“I do want some protection in Year 2 that it’s $120 million for two years but it may be $30 in Year 1 and $90 in Year 2. Just to know that he’s there. What you don’t want from the Jets’ perspective is, let’s say you give up this year’s first-round pick. You don’t want no player and no pick come next year. So, that’s a real challenging situation.”
When Tannenbaum acquired Favre from the Packers in August 2008, the conditional draft pick New York gave up turned out to be a third-round pick because the Jets missed the playoffs after an 8-3 start was undone by Favre suffering a torn biceps in his right (throwing) arm.
Had Favre led them to Super Bowl XLIII, the Jets would have owed the Packers a first-round pick.
“To give up a third-round pick on a one-year deal, that wasn’t ideal, but it was something you could live with,” Tannenbaum said.
The Jets also had another advantage: The Packers desperately wanted to keep Favre out of the NFC, and specifically they wanted to keep him from joining the archrival Minnesota Vikings — Favre’s preferred destination and where he subsequently played in 2009 and 2010.
The Packers even inserted a poison pill into the trade which would have required the Jets to pay them three first-round picks if New York had flipped Favre to any NFC North team.
With division rivals out of the equation, Favre was hoping the Packers would trade him to the Tampa Bay Buccaneers, coached by ex-Packers assistant Jon Gruden at the time, and Favre actually went to bed the night of the trade thinking that’s where he was headed.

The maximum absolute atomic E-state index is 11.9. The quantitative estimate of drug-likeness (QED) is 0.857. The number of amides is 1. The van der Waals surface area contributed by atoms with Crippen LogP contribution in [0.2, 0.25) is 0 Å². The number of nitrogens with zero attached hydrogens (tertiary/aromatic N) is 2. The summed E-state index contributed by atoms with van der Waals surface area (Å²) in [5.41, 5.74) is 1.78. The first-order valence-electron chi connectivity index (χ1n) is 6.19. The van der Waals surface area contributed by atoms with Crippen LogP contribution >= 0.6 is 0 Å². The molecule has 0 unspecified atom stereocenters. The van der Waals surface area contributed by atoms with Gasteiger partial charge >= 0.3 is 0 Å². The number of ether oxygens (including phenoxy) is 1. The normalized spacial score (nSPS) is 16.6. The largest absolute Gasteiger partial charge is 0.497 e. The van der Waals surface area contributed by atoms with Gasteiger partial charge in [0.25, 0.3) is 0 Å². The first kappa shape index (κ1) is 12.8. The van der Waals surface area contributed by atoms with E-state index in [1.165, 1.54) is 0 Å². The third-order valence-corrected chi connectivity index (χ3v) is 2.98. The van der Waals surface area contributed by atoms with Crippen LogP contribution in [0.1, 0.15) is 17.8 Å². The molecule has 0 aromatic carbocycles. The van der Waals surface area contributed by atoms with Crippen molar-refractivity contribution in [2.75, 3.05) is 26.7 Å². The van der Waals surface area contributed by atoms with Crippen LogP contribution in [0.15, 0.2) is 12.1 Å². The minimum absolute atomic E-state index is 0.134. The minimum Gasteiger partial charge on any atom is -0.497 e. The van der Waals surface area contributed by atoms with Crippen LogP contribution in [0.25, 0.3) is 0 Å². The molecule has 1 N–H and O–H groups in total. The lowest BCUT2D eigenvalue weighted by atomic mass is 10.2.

Instead, they sent him to the Jets, who’d spent extensive time trying to sell Favre on the idea of playing in the Big Apple — and making it clear to him that his life wouldn’t be vastly different than it had been in Green Bay, just as the 2023 Jets crew made their pitch to Rodgers on Tuesday.
“It was (quarterbacks coach) Brian Daboll, (offensive coordinator) Brian Schottenheimer, (head coach) Eric Mangini and myself that really worked hard to get to know Brett over three weeks,” Tannenbaum said.
“(We) convinced him that, ‘Hey, you come to the Jets, you’re going to play football in the greatest city in the world, the biggest city in the world, but where you live and practice every day is actually not in Times Square.’ And once we worked through some issues, we were fortunate enough to be able to get him.”
For as much attention as the Jets’ trip to the West Coast garnered, another quarterback-needy team could enter the picture still, too. And even if Rodgers doesn’t really want to call it a career, the threat of retiring and subsequently unretiring is a valuable club for him to keep in his bag, too.